Wednesday, 11 November 2020


'Monoc' by Japanese digital artist and producer Satoshi Kanno appears like a electronic spectre on a nocturnal city street. Sparse chopped vocal samples merge with flickering percussion, skittering on a bed of bumping kicks and the soft bursts of distortion. Its angular structure feels mechanical, industrial almost, as the track moves into a moody footwork-infused midsection.

The splicing sounds and fusion of elements in 'Monoc' was a result of Kanno's approach to the track.

"I was inspired to compose this piece to reflect on the ways and meanings of communication between all things in our time," he says to yes/no via email. "The noise in the song refers to nature, animals, plants, machines, and humans, and even though each form remains the same, when they overlap each other, they transform into another form."

The track ends up as a "collective form", each element adding to a whole that brings together its fragmented parts to a sonic sum: a reflection of how an individual is ever-transforming, reacting to their situation, the times in which they exist.

Satoshi Kanno Internet Presence ☟
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Wednesday, 4 November 2020



There's more meaning behind the title 'Sixth Week' than an arbitrary measurement of time. It actually refers to when UK producer Visco City actually created it: during the sixth week of the country's nationwide lockdown due to coronavirus.

As such, the track bristles with anxiety — tracts of clattering metallic sounds, gnawing and insectoid, appear crushed and crinkled like the sound of a car crumpling sped up a hundredfold. But there are hints of hope here, optimism (or nostalgia for "old times") spelled out by a melody dancing over it all, thick warm plumes of bass enacting a sonic embrace.

The focus, Visco City tells yes/no via email was "to try and highlight the contrast between something anxious and something beautiful." And though shattered lines of chaos spark through 'Sixth Week', in essence it is a lush soundscape of better days, a slice of blue sky beyond the giant clouds.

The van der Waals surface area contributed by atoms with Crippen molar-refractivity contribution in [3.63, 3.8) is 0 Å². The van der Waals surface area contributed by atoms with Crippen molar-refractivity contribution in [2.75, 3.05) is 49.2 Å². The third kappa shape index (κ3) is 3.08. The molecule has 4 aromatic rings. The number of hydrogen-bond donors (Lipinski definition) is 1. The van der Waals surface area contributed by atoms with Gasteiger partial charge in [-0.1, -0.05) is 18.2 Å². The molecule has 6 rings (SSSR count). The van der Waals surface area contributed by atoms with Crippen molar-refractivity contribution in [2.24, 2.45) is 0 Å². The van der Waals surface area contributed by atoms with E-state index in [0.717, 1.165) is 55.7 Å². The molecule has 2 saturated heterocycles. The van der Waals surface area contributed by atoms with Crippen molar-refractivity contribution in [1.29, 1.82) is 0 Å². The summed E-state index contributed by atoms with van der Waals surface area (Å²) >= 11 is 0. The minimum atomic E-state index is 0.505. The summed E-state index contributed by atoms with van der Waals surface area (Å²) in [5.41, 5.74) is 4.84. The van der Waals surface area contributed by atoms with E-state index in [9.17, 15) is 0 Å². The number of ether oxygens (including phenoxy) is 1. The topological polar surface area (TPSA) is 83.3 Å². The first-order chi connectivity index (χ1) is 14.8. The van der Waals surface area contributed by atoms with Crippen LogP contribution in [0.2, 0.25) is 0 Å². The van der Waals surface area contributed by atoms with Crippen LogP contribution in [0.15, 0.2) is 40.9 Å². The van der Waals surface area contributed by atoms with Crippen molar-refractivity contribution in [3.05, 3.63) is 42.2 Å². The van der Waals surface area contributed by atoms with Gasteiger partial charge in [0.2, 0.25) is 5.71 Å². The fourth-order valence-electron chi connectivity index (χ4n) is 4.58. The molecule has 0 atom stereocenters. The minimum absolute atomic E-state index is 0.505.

Visco City Internet Presence ☟



The minimal production of 'Goddess pt. 1' by Swedish artist Shadi G doesn't just serve to create a luxurious atmosphere — it allows the vocals of the musicmaker herself to soar and glimmer unimpeded. A patter of kicks and the abrasive pop of a snare propels the track forward on a blanket backdrop of soft synth chords, a glitter of zithers ornamenting it all; at the forefront, Shadi G's voice itself lilts and meanders with slow, acrobatic ease, vocal reverb like mist casting a dreamlike softness over proceedings.

"I felt I was in a place where the fun and playfulness could take a bigger part," says Shadi G in an email to yes/no.

'Goddess pt. 1' may be at its core a silky R&B number, but it's also a soulful exploration of the singer's Iranian heritage: lines of Farsi curl and spiral into earshot in the finale. "I love the melody of the language, the nature of the language itself is so poetic," she says, explaining that she chose include Farsi into her track because of the importance the language has played in her life.

"I really want Farsi to get a platform to be heard and seen," she adds. "Music isn't just made in English, even though it's the language that's given the most exposure and space by the industry."

Shadi G Internet Presence ☟
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